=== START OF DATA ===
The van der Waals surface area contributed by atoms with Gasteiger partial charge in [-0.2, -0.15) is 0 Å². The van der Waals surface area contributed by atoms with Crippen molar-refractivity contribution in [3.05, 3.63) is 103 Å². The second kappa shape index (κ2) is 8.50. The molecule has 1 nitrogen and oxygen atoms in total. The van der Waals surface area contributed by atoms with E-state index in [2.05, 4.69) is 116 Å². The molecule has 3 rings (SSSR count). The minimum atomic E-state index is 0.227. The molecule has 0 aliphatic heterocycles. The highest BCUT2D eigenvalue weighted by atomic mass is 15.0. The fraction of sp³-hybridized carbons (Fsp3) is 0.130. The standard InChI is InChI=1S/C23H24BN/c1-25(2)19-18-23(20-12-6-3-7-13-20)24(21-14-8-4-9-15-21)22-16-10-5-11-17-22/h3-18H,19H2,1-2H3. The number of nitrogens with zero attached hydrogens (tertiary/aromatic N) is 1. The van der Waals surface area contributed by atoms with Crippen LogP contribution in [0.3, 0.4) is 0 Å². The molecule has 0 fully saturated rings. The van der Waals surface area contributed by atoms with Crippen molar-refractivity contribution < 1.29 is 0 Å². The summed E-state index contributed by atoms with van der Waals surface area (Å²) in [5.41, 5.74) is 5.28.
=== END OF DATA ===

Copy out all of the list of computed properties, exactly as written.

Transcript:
The van der Waals surface area contributed by atoms with Gasteiger partial charge in [-0.2, -0.15) is 0 Å². The van der Waals surface area contributed by atoms with Crippen molar-refractivity contribution in [3.05, 3.63) is 103 Å². The second kappa shape index (κ2) is 8.50. The molecule has 1 nitrogen and oxygen atoms in total. The van der Waals surface area contributed by atoms with E-state index in [2.05, 4.69) is 116 Å². The molecule has 3 rings (SSSR count). The minimum atomic E-state index is 0.227. The molecule has 0 aliphatic heterocycles. The highest BCUT2D eigenvalue weighted by atomic mass is 15.0. The fraction of sp³-hybridized carbons (Fsp3) is 0.130. The standard InChI is InChI=1S/C23H24BN/c1-25(2)19-18-23(20-12-6-3-7-13-20)24(21-14-8-4-9-15-21)22-16-10-5-11-17-22/h3-18H,19H2,1-2H3. The number of nitrogens with zero attached hydrogens (tertiary/aromatic N) is 1. The van der Waals surface area contributed by atoms with Crippen LogP contribution in [0.3, 0.4) is 0 Å². The molecule has 0 fully saturated rings. The van der Waals surface area contributed by atoms with Crippen molar-refractivity contribution < 1.29 is 0 Å². The summed E-state index contributed by atoms with van der Waals surface area (Å²) in [5.41, 5.74) is 5.28.